The overarching goal of our research is to develop cellular immunotherapy into a treatment modality for patients with cancer and to foster this goal through translational, developmental, basic and applied basic research in immunology. In general, the research focus in our lab can be divided into clinical studies, translational/developmental studies and basic studies in T cell immunity. Since 1995, our lab has been developing strategies to isolate and expand tumor‐associated antigen-specific T cells for treating patients with solid tumor malignancies and to identify the intrinsic and extrinsic factors influencing T cell survival, function and efficacy. To ensure that we would be able to more precisely evaluate the reasons for success or failure of a given approach, we postulated that a well‐defined population of T cell clones of uniform specificity, phenotype and magnitude would be instrumental in addressing immunologic questions and provide a highly functional anti‐tumor effector population for adoptive therapy. To this end, a series of first-in-human clinical trials using antigen-specific T cell clones was designed to evaluate the influence of various lymphodepletion regimens on the in vivo persistence and function of transferred T cells, the contribution of antigen-specific CD8 and CD4 T cell clones to the anti-tumor effect and the potential for combined modality approaches that include the use of immune checkpoint inhibitors and post-infusion vaccination to mediate a durable anti-tumor response. It has become apparent from the work of others in the field and our own studies that the intrinsic properties of the T cell, in particular its replicative capacity and potential to persist as memory cells can influence its anti‐tumor efficacy. We postulate that strategies to enrich for a highly replicative tumor-antigen-specific T cell population will be instrumental in establishing T cell memory in vivo and durable clincial responses. While our initial studies focused on the treatment of melanoma, we have begun to evaluate the feasibility of treating patients with other solid tumor malignancies such as ovarian cancer and sarcoma. Ultimately, we believe that a combined modalities approach incorporating vaccination, adoptive cellular therapy and manipulation of the tumor immune environment will be required for effective anti-tumor response and lifelong memory. We have been fortunate to receive support from the NIH and also several nonprofit foundations without whose support many of the most innovative studies could not have been accomplished or even attempted: Cancer Research Institute, Damon Runyon Cancer Research Foundation, Edson Foundation, and the Burroughs Wellcome Fund. We are also indebted to the many patients on our clinical trials who inspire us with their courage and generosity.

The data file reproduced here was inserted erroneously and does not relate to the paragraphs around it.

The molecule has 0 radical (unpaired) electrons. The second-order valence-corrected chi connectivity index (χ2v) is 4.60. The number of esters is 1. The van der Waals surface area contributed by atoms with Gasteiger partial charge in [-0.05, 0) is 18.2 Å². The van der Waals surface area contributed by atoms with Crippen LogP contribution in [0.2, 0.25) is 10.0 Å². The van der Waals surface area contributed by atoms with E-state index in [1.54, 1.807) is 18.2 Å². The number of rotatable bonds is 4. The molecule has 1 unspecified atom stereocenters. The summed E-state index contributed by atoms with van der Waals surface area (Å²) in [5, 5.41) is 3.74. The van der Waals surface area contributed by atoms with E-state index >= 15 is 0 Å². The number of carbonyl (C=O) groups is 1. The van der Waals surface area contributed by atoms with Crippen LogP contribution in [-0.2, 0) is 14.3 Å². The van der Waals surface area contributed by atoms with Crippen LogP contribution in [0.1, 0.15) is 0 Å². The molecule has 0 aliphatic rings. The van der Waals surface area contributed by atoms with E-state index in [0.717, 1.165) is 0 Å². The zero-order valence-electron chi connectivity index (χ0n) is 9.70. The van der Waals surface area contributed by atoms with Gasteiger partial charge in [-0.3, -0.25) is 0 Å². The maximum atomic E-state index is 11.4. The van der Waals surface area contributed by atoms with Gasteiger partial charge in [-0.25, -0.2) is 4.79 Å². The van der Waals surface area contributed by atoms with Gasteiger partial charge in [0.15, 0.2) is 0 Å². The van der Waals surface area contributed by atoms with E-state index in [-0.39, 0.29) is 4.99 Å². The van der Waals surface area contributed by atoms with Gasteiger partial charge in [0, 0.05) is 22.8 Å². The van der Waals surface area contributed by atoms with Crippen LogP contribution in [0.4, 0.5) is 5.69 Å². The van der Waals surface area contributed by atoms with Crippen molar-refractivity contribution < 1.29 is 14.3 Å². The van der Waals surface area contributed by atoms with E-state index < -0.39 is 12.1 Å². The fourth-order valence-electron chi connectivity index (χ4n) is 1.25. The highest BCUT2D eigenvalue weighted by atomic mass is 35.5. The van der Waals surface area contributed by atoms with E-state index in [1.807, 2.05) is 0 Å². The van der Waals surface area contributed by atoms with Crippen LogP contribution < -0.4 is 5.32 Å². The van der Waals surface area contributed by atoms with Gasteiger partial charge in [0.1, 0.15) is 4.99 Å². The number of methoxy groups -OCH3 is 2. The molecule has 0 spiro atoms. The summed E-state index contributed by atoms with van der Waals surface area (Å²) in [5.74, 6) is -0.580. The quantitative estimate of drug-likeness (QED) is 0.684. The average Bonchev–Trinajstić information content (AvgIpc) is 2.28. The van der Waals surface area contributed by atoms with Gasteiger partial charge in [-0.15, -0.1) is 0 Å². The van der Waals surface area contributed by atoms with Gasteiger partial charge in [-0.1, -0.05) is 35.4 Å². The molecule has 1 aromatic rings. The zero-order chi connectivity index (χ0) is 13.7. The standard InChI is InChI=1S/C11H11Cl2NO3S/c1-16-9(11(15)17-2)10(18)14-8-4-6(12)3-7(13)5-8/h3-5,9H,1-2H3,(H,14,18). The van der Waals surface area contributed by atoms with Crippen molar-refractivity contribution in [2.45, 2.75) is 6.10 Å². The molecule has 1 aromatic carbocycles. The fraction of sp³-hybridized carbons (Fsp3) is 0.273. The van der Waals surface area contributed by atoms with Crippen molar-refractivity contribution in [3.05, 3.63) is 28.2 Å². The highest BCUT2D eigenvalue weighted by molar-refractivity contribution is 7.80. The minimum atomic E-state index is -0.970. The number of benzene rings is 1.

Fred Hutchinson Cancer Research Center (Primary)
University of Washington School of Medicine (Secondary)